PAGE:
Note that government spending at 22.4 percent of GDP is simply accepted as unchangeable3 and revenues must simply catch up to spending. Note as well that catching up is to the Shelf Project simply a matter of raising taxes. If the collaborators argue that "our objective is only to identify revenue sources," then it seems perfectly acceptable for others to suggest that perhaps — just perhaps — the beast of federal government has exceeded its bounds. That's much of what the tinkling of teacups is about.
Another columnist for Tax Notes, my friend David Cay Johnston,4 similarly couches his arguments for both more and fairer taxes in terms that indicate that government spending is not the problem; it's just more taxes we need, and we need to get them from the rich.5 This idea that there is some monolithic group of the rich in America is misleading. First, the income quintiles often cited by Johnston and others are just that — income quintiles. They may or may not inform us about wealth. The wealthy may or may not earn oodles of income, and the many high-income earners may or may not be wealthy.6 And those income quintiles can be very deceiving. This writer has visited each of them more than once during a long professional career, with positions that ranged from sole practitioner to staff member and partner at CPA firms of just about every size — national on down. What do they tell us about being rich? Nothing.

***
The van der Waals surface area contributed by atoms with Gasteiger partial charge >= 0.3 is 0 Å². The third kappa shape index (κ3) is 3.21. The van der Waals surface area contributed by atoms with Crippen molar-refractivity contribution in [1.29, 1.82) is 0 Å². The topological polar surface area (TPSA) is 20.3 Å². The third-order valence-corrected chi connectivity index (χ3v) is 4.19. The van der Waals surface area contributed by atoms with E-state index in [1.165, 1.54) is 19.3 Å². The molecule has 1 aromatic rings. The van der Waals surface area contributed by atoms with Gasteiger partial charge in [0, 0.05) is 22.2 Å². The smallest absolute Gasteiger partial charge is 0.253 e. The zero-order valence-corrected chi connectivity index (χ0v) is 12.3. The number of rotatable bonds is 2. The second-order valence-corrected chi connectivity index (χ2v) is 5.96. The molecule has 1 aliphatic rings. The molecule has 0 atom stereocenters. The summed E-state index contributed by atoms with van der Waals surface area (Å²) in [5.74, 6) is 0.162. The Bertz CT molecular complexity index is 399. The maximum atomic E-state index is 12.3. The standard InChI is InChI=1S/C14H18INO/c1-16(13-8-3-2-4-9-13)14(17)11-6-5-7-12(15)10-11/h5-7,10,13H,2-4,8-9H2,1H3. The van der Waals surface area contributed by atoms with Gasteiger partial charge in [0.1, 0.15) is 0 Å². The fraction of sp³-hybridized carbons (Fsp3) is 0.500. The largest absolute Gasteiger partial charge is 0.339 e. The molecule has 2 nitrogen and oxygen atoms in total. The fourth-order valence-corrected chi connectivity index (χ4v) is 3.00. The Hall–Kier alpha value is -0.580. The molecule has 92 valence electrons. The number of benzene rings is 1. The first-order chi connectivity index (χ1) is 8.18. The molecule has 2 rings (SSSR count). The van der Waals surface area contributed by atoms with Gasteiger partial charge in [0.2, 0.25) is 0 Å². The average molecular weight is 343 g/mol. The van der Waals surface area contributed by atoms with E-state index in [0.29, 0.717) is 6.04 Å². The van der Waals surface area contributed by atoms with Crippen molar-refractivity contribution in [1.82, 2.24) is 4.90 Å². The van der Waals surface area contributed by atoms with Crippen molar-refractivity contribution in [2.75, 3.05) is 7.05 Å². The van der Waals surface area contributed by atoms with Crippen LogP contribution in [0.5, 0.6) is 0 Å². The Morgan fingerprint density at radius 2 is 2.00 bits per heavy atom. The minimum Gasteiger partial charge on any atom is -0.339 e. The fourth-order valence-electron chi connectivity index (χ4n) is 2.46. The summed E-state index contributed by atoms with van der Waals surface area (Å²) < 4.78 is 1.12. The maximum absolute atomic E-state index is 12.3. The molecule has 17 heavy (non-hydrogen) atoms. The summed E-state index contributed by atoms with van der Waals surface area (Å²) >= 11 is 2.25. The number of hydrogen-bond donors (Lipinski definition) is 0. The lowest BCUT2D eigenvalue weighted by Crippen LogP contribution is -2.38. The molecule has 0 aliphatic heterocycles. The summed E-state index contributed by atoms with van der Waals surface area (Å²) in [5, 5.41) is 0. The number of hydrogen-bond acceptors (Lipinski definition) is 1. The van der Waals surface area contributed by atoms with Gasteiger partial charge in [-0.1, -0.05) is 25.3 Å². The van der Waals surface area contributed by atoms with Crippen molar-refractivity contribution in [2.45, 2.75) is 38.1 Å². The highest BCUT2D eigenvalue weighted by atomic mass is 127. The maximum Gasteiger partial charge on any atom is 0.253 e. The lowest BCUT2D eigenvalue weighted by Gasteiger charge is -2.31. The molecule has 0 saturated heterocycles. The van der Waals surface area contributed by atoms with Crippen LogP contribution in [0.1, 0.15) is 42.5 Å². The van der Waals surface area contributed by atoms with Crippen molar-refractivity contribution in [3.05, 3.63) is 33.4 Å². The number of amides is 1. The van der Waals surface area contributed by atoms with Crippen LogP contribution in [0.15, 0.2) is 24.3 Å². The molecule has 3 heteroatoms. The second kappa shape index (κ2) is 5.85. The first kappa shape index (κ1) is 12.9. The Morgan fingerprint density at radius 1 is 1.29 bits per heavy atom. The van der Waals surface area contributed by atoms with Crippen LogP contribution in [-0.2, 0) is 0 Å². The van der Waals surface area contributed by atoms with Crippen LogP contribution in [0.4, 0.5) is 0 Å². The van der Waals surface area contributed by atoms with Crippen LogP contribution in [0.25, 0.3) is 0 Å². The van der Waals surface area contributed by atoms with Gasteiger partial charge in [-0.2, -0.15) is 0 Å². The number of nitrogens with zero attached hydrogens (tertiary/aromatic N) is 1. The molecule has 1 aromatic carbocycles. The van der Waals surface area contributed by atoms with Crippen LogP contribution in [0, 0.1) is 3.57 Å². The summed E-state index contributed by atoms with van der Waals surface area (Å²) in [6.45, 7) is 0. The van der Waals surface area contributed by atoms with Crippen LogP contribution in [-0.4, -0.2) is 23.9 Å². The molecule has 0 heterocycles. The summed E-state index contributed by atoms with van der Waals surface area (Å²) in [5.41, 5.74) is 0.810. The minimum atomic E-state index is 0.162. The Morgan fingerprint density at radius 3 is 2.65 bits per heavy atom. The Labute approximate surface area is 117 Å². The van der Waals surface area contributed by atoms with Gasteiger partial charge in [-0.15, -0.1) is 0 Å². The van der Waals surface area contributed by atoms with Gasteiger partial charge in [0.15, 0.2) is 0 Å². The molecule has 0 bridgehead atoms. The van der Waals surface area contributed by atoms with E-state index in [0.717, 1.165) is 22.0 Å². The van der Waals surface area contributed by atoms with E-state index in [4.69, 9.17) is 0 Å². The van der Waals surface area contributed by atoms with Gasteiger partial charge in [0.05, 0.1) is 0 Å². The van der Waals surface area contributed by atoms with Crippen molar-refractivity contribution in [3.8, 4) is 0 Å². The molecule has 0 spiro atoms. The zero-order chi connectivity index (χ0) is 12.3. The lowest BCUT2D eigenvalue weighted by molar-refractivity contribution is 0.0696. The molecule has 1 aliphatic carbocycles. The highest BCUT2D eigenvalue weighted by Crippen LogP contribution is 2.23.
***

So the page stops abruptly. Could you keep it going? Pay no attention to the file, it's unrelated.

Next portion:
Moreover, we hear from groups like United for a Fair Economy7 (see most recently Tax Notes, Apr. 12, 2010, p. 147, Doc 2010-7607, or 2010 TNT 66-2) that households earning more than $180,000 a year should pay more taxes (as opposed to the $250,000 income threshold repeatedly referred to by President Obama during the 2008 presidential campaign). Apparently this group is oblivious to the fact that a huge number of these households are in cities like New York, San Francisco, Chicago, Los Angeles, and Washington, where $180,000 gets an overpriced (yes, still today) house or nice apartment (nothing upscale), isn't enough to avoid public schools for the children, and leaves nothing to be saved.
Also, there's a big difference in disposable income at the million-a-year range compared with $180,000 (or $250,000), no matter where earned.8 A senior school administrator in Los Angeles married to a member of senior management in the police department reach that income level. Senior? Oh, my. Does movement up and down those income quintiles have something to do with age and experience?